Since the Middle Ages, Nottingham's Sherwood Forest has been associated with Robin Hood, the outlaw who stole from the rich to feed the poor. The city celebrates its most famous son with a Robin Hood Festival in August and a Pageant in October.
No one knows whether Robin Hood really existed. If he did, who knows if he was, as legend has it, a nobleman who fought the Crusades with King Richard Lionheart and was thrown off his lands by Richard's wicked brother Prince John. But many of the places mentioned in the legends are real. Sherwood Forest itself, the Major Oak, a huge oak tree Robin Hood is supposed to have used as a hideout, and the Church of St Mary in the village of Edwinstone, which is where Robin is supposed to have married his true love, Maid Marian. The Major Oak is believed to be 800 years old and measures 10 metres in circumference. It's easy to imagine Robin Hood and his entire Band of Merry Men hiding in its branches.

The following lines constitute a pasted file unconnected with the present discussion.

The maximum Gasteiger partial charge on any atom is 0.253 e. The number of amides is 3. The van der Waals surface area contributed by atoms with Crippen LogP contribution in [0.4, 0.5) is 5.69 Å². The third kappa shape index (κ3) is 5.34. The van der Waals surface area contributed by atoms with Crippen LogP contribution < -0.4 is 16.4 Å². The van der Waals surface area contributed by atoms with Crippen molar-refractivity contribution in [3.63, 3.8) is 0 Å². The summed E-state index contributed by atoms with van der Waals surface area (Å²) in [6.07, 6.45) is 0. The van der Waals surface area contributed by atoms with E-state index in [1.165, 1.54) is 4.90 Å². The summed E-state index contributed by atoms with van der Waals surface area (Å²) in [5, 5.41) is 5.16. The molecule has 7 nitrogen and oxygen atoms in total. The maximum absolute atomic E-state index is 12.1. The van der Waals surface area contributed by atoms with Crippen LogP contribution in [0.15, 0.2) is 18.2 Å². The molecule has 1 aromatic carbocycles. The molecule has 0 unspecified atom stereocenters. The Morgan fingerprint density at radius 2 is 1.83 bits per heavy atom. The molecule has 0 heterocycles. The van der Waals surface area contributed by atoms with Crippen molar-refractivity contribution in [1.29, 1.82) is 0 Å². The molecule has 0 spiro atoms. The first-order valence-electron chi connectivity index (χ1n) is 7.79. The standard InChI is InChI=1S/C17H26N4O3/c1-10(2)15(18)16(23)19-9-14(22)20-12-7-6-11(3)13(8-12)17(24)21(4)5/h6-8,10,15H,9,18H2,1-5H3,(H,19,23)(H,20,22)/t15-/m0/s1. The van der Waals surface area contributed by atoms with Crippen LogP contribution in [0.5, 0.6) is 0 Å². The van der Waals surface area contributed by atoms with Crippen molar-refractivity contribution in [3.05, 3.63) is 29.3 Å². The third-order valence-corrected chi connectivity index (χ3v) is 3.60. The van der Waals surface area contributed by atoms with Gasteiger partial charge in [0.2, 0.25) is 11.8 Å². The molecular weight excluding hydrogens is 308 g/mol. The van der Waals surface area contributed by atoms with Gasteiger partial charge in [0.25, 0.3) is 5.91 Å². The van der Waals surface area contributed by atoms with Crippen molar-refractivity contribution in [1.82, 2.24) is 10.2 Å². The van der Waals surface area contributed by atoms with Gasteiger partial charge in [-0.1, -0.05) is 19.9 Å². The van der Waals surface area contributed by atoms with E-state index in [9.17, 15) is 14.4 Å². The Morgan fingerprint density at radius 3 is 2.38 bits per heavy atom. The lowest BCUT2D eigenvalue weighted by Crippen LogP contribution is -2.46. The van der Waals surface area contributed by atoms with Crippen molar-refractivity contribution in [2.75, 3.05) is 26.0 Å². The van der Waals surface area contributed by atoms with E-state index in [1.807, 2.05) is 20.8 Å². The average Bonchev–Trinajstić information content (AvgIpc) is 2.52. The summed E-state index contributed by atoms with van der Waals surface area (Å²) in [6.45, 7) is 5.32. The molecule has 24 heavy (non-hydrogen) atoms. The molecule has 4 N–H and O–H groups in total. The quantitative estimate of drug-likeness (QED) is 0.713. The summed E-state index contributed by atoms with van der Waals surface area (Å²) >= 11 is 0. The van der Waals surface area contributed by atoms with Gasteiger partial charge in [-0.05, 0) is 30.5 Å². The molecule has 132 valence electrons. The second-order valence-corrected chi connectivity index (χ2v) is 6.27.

From 31 July to 6 August, Sherwood Forest will be in full Robin Hood mode for the annual festival, with actors appearing out of nowhere to play out scenes, and especially fights, from the legends. Little John, Friar Tuck; Will Scarlet, Maid Marian, and of course notorious Sheriff will be in attendance. There is plenty of medieval music, storytelling and food, and visitors can try their hand at archery in the hope of emulating Robin Hood's famously accurate shots. Normally, the festival also includes jousting and falconry, but those are on hold for this year because of work on a new Visitor Centre.
Robbing the Rich
In Nottingham itself, you can visit the castle, home to the legendary and dastardly Sheriff of Nottingham. Don't miss the selfie opportunity in front of the castle with Robin Hood statue.
There are Robin Hood references wherever you look in Nottingham. Perhaps the most appropriate is " Robin Hood energy", a not-for-profit energy supplier run by the City Council to help low-income citizens. That's an initiative that Robin Hood would definitely approve of!
> Robin Hood Videos
Tag(s) : "British culture" "British history" "legends" "medieval" "mythes et héros" "myths" "Nottingham" "Robin Hood"